The whole BMX racing scene in our area died at the end of the summer in 1984. We all had our reasons to be done with it, but the reality was that the fad that had started a few years before had simply run its course. BMX freestyle on the other hand was booming. Laid back. No rules. Complete freedom to ride how and where you wanted. A liberty of sorts to flaunt your own style. A fun and flashy two wheeled BMX revolution. Race coverage was taking up less and less space in the BMX magazines. This new trick riding trend was taking over at breakneck speed. Our magazine heroes were RL Osborn and Mike Buff, the BMX Action trick team from California. They spent their summers touring, traveling to perform shows, introducing the world to this new way of riding BMX bikes. They were living the dream. Our dream.
So very far from the epicenter of this new BMX movement, we also wanted to start our own trick team. But how could a small bunch of kids living in a tiny Atlantic Canadian rural town like us make that happen? We didn’t have any money. We didn’t have our driver’s license. After carefully contemplating our options, we approached the owner of our local supermarket asking for permission to use his parking lot. He gave us the go ahead. Now, all we needed to do was to plan our demonstration and hope that some people would show up to watch. Luc seems to remember it as being part of the official opening of the new Saint-Antoine Save Easy. My take is that we followed the BMX Action trick team’s lead and simply made hand written posters and put them up around town, kind of like posted signs announcing a yard sale.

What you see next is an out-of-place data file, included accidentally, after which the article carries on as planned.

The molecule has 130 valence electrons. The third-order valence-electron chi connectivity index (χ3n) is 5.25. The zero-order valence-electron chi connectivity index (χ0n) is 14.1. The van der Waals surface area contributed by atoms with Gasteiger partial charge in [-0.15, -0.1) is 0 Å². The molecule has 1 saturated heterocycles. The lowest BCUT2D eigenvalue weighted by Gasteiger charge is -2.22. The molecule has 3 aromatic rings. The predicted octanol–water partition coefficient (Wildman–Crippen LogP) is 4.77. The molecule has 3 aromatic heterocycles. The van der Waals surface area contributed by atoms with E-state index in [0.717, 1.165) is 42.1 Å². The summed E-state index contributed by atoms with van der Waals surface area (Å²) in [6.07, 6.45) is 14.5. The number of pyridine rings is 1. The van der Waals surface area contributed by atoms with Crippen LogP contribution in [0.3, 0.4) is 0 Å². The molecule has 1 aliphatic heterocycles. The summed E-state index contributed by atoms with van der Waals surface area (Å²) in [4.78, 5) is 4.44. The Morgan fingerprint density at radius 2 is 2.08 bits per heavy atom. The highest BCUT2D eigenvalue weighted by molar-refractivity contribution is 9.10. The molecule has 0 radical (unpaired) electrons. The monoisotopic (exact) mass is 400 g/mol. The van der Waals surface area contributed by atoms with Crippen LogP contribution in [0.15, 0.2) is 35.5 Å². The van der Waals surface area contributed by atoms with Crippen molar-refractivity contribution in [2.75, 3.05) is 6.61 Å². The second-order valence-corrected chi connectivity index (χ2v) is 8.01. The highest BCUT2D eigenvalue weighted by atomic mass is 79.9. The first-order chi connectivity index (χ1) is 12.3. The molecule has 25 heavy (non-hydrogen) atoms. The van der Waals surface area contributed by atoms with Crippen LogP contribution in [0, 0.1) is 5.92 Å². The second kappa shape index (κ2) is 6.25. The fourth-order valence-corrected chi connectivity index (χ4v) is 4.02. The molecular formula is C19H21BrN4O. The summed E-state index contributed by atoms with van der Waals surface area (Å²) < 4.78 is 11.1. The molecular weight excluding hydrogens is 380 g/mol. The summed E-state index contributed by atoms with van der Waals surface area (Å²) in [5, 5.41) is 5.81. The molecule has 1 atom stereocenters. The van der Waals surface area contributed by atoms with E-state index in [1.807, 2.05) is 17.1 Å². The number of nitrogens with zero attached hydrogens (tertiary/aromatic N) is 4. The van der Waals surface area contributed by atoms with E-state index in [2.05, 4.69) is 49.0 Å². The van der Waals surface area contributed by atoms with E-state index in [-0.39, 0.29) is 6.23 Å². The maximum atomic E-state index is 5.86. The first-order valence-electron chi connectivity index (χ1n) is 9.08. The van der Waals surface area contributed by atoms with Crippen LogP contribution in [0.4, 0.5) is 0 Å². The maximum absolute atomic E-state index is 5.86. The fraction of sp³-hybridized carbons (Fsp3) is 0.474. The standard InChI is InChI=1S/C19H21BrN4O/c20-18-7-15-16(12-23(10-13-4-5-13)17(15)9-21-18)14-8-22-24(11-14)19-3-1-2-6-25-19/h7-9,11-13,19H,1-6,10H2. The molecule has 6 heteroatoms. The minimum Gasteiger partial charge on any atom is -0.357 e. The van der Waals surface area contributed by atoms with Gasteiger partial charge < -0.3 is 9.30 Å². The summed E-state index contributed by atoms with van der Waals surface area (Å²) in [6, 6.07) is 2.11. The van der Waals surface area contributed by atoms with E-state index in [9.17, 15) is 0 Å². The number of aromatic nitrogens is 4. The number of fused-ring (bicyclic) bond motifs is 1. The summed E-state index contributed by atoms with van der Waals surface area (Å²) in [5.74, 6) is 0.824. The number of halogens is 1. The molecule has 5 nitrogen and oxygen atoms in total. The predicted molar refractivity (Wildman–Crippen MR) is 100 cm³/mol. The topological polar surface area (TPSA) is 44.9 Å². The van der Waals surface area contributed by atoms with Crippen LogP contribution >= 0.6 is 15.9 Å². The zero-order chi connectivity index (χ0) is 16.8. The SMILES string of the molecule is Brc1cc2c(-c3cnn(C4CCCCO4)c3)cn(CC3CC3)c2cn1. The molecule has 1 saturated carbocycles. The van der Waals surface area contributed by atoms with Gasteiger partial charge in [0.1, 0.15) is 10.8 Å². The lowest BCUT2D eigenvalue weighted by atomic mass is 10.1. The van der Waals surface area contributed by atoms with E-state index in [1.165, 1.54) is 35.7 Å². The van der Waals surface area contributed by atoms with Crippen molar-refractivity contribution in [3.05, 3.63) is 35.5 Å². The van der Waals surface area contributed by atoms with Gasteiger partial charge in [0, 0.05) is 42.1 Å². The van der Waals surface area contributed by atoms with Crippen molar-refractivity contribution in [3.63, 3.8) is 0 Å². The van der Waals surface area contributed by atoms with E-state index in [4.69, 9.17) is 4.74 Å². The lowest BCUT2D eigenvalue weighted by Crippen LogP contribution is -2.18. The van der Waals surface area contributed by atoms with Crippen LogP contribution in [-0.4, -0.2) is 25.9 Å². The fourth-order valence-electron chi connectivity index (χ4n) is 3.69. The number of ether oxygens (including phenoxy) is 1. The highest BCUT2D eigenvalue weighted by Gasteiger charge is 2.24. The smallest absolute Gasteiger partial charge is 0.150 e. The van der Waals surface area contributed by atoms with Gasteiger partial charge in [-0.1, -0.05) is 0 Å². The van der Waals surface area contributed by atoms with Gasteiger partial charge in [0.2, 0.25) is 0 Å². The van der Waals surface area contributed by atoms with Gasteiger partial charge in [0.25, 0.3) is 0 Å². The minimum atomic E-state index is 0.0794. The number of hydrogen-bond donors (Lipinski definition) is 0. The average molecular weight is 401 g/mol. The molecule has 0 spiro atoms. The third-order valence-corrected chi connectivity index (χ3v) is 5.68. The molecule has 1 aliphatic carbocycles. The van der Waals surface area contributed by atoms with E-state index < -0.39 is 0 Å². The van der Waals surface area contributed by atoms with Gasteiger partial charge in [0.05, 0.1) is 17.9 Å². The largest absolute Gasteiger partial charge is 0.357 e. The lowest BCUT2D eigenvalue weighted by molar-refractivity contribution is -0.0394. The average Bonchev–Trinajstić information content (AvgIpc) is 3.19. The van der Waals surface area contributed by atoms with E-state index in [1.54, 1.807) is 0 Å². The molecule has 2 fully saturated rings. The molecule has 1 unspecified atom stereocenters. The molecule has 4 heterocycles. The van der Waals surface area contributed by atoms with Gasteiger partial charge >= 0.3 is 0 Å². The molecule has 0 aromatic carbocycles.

The thing that we both remember for sure is that our very first demo was on a cloudy Sunday afternoon in September of 1984. Back when stores were closed on the last day of each weekend. I’m really not sure how many people came to see us because they saw our posters or even from word of mouth. Save Easy was on Main street and I remember people driving by and simply stopping to see what was going on. That and the fact that kids actually played outside in those days, naturally migrating to where others were gathered. Add each of our families and we had a small audience worth performing for. We were so pumped!
Luc, Paul Arsenault, the late Danny Cormier (RIP my friend) and I rode in that show. We had practiced our routines and planned out the sequence of our tricks. A local photographer showed up. I’m not really sure how he knew about what we were doing. These pictures were all purchased from him. In the next year, Paul and Danny would slowly lose interest in BMX. But for Luc and I, a seed had been planted. We definitely wanted more of this. We had become BMX freestyle artists...